Particle Candy and Kwik (Intermediate)

UPDATE: Hector Sanchez shares a nice video on how to integrate Particle Candy with Kwik. You can download his sample code here.

From time to time I receive a request about how to integrate Particle Candy (a really nice particle system from X-Pressive) with Kwik. Although there is no native integration at this point, the ability to add external code in Kwik facilitates the process.

In this tutorial I will show how to use the external code integration, using an example from X-Pressive’s website. It assumes that you have purchased and installed Particle Candy library and that you know how to create the code for your emitters. I cannot cover all the many configuration possibilities that Particle Candy offers in this tutorial (there is no space, neither I am a power user of the tool) so, I strongly suggest you to bring your questions about the tool directly in their website.

This tutorial is very simple from a Kwik’s perspective. The reason I categorize it as Intermediate is due the fact you must be an expert in Particle Candy to get all the benefits of the tool.

This is what we are going to see when the tutorial is finished:

Setting up your project

For this tutorial, you will need Kwik 2.2 or above. You can download the PSD file here.

Download and unzip the Photoshop file provided above. Then, open Photoshop and the page1.psd file. With the psd file opened, create a new Kwik project:

Enter the project name, set the device to iPad and the orientation to landscape. Also, accept the current psd file as the first project page. You will see this:

The three layers represents:

  • Layer_1 is the background;
  • Cone is the visual reference for the particle emitter (an emitter is the object emitting the particle. For example, a fountain is an emitter for water drops – in this case, each drop is a particle);
  • Emitter is the layer that will be used to draw the particles (each particle will be drawn using this layer as reference);

We are going to need only 3 steps to make the particles integrated:

1) Adding an External Library

Go to Project and Pages toolset. There, select the Add External Library icon, then click the + (plus) button:

In the opened window, enter Particles (this is the name we are going to refer to the library internally in our project). Using the Browser button, point to the Particle Candy library file (it is named lib_particle_candy.lua) and press Create. With this information, Kwik will copy the library to the final build folder, when you publish the project:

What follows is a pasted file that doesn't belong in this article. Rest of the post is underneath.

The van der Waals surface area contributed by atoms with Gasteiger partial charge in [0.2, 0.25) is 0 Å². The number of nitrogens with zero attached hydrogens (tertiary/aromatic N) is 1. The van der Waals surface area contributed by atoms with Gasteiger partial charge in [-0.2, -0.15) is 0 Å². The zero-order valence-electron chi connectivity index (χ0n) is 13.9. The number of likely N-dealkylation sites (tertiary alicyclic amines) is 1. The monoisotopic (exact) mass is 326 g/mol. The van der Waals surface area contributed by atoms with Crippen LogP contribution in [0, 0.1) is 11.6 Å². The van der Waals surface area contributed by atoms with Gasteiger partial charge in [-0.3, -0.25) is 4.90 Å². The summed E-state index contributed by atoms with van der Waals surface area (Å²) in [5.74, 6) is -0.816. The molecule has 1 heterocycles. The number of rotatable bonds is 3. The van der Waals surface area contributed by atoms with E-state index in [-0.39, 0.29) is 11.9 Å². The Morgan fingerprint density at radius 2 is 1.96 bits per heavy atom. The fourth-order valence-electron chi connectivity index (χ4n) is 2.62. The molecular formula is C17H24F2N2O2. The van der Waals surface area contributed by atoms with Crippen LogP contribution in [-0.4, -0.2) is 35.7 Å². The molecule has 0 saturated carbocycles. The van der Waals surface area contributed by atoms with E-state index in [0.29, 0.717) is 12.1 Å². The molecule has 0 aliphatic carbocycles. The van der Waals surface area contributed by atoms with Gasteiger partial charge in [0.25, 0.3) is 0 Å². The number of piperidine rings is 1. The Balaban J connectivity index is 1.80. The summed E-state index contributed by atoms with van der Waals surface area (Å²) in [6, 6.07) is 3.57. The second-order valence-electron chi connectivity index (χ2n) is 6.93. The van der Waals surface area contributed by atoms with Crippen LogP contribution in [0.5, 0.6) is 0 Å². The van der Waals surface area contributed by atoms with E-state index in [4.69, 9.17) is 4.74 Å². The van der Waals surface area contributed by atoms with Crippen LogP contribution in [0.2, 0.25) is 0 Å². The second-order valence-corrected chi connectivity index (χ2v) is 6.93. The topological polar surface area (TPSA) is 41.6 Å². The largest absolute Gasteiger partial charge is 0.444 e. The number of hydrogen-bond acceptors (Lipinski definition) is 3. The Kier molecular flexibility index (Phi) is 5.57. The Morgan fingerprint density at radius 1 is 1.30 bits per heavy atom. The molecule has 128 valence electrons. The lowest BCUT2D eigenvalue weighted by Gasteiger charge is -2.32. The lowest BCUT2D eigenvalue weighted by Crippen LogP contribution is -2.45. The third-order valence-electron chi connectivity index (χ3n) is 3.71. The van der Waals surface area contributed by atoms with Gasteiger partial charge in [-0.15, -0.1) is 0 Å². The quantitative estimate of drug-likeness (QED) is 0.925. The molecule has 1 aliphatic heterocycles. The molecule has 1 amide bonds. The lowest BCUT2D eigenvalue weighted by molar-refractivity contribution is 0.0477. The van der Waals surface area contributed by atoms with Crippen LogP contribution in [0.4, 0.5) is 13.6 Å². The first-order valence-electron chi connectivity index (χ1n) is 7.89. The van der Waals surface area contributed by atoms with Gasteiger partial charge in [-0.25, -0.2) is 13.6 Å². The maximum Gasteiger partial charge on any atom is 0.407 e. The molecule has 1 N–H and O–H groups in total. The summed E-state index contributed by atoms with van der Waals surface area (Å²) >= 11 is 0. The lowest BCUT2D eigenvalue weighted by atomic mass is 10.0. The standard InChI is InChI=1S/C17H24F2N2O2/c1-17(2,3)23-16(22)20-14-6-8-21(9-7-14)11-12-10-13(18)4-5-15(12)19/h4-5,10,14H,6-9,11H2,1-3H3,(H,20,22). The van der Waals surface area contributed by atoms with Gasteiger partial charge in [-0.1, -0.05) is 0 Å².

2) Bringing your particle code into Kwik

This is the most complex part (again, not in Kwik) and it assumes you have written all the particle references (emitter creation and particle sample creation). In this simple tutorial, let’s check each line (you will need to copy all of them into Kwik in just a few moments:

— CREATE AN EMITTER (NAME, SCREENW, SCREENH, ROTATION, ISVISIBLE, LOOP)
Particles.CreateEmitter(“E1”, emitter.x, emitter.y, 0, false, true) –this creates an emitter called “E1”, setting its original position to the same position of layer “emitter” (x and y), 0 sets the direction/angle of the emission, false makes the emitter sign invisible and true sets a forever loop for the emission)

menuGroup:insert(Particles.GetEmitter(“E1”)) –here, we add the emitter inside the current page group (this way, when we change pages, it will be removed with the other objects in the page

Kwik 3 users: instead of menuGroup, you must use sceneGroup in the line above.

— DEFINE A SIMPLE PARTICLE TYPE –lot’s of parameters for a particle, right? the important line here is the imagePath one, where we set the path for the image being used in the emitter (in this case, it points to p1_emitter.png, which contains the green rectangle from layer emitter)
Particles.CreateParticleType (“Test1″,
{
imagePath = imgDir..”p1_emitter.png”,
imageWidth = 32,
imageHeight = 32,
velocityStart = 150,
autoOrientation = true,
killOutsideScreen = true,
lifeTime = 3000,

alphaStart = 0,
fadeInSpeed = 0.5,
fadeOutSpeed = -0.75,
fadeOutDelay = 1500,
} )

— FEED EMITTERS (EMITTER NAME, PARTICLE TYPE NAME, EMISSION RATE, DURATION, DELAY)
Particles.AttachParticleType(“E1”, “Test1”, 5, 99999,0)

— TRIGGER THE EMITTERS
Particles.StartEmitter(“E1”)
— UPDATE PARTICLES FREQUENTLY
Particles.StartAutoUpdate()

Copy the code above. Still in the Project and Pages toolset. There, select the Add External Code icon:

Then, give a name to your code, paste it in the main area and set it to be rendered in the Middle of your final code (meaning it will be added just after the creating of the layer elements), and click Create:

 

3) Removing the particle when needed

When you decide to change pages (not in this case as our project has only one page) it is important to end the particle emission. To do so, repeat step 2, replacing the code with the one below:


4) Publish your project

Last step is to publish your project (make sure you are exporting the images) and check it in the Simulator. If you followed the instructions above, you will see the same results of the video in the beginning of this post with only one difference: you will see the original emitter layer green rectangle in front of the blue cone. To fix that, go back to Photoshop and move the emitter layer behind the cone layer. Re-publish.

Enjoy!

 

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